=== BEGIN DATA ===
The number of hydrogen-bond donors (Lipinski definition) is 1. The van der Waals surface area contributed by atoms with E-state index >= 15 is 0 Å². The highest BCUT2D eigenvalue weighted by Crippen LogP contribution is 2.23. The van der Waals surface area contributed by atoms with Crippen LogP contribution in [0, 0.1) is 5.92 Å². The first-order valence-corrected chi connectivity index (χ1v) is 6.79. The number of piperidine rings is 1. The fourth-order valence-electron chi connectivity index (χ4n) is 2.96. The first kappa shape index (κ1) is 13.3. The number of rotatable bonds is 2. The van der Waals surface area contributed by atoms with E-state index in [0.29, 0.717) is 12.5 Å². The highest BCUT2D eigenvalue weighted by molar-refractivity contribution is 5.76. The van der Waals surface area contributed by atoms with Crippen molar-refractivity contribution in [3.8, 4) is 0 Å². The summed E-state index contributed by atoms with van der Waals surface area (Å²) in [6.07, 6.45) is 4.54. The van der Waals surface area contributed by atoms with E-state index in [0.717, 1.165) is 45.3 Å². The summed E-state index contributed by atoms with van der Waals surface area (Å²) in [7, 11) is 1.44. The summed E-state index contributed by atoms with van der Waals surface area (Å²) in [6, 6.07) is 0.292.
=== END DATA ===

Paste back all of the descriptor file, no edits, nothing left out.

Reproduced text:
The number of hydrogen-bond donors (Lipinski definition) is 1. The van der Waals surface area contributed by atoms with E-state index >= 15 is 0 Å². The highest BCUT2D eigenvalue weighted by Crippen LogP contribution is 2.23. The van der Waals surface area contributed by atoms with Crippen LogP contribution in [0, 0.1) is 5.92 Å². The first-order valence-corrected chi connectivity index (χ1v) is 6.79. The number of piperidine rings is 1. The fourth-order valence-electron chi connectivity index (χ4n) is 2.96. The first kappa shape index (κ1) is 13.3. The number of rotatable bonds is 2. The van der Waals surface area contributed by atoms with E-state index in [0.29, 0.717) is 12.5 Å². The highest BCUT2D eigenvalue weighted by molar-refractivity contribution is 5.76. The van der Waals surface area contributed by atoms with Crippen molar-refractivity contribution in [3.8, 4) is 0 Å². The summed E-state index contributed by atoms with van der Waals surface area (Å²) in [6.07, 6.45) is 4.54. The van der Waals surface area contributed by atoms with E-state index in [0.717, 1.165) is 45.3 Å². The summed E-state index contributed by atoms with van der Waals surface area (Å²) in [7, 11) is 1.44. The summed E-state index contributed by atoms with van der Waals surface area (Å²) in [6, 6.07) is 0.292.